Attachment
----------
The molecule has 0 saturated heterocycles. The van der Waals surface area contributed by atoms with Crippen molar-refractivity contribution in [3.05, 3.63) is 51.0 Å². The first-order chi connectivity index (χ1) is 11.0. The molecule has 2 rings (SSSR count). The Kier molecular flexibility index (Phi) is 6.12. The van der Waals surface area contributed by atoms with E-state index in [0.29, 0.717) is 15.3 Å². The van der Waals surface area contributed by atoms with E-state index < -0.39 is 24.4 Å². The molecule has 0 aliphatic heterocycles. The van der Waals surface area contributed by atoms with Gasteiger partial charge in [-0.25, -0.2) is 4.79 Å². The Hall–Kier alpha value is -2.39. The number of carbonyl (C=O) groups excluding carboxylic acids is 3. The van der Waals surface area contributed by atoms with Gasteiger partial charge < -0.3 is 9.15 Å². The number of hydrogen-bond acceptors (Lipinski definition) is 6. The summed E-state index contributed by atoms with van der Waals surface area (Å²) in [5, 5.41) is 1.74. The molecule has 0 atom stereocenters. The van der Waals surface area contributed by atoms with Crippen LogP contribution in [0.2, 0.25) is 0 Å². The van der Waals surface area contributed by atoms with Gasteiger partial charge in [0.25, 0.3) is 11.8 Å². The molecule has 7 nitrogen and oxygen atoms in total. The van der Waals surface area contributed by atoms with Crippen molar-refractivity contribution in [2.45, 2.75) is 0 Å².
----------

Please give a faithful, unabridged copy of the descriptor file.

The molecule has 0 saturated heterocycles. The van der Waals surface area contributed by atoms with Crippen molar-refractivity contribution in [3.05, 3.63) is 51.0 Å². The first-order chi connectivity index (χ1) is 11.0. The molecule has 2 rings (SSSR count). The Kier molecular flexibility index (Phi) is 6.12. The van der Waals surface area contributed by atoms with E-state index in [0.29, 0.717) is 15.3 Å². The van der Waals surface area contributed by atoms with E-state index < -0.39 is 24.4 Å². The molecule has 0 aliphatic heterocycles. The van der Waals surface area contributed by atoms with Gasteiger partial charge in [-0.25, -0.2) is 4.79 Å². The Hall–Kier alpha value is -2.39. The number of carbonyl (C=O) groups excluding carboxylic acids is 3. The van der Waals surface area contributed by atoms with Gasteiger partial charge < -0.3 is 9.15 Å². The number of hydrogen-bond acceptors (Lipinski definition) is 6. The summed E-state index contributed by atoms with van der Waals surface area (Å²) in [5, 5.41) is 1.74. The molecule has 0 atom stereocenters. The van der Waals surface area contributed by atoms with Crippen LogP contribution in [0.2, 0.25) is 0 Å². The van der Waals surface area contributed by atoms with Gasteiger partial charge in [0.25, 0.3) is 11.8 Å². The molecule has 7 nitrogen and oxygen atoms in total. The van der Waals surface area contributed by atoms with Crippen molar-refractivity contribution in [2.45, 2.75) is 0 Å².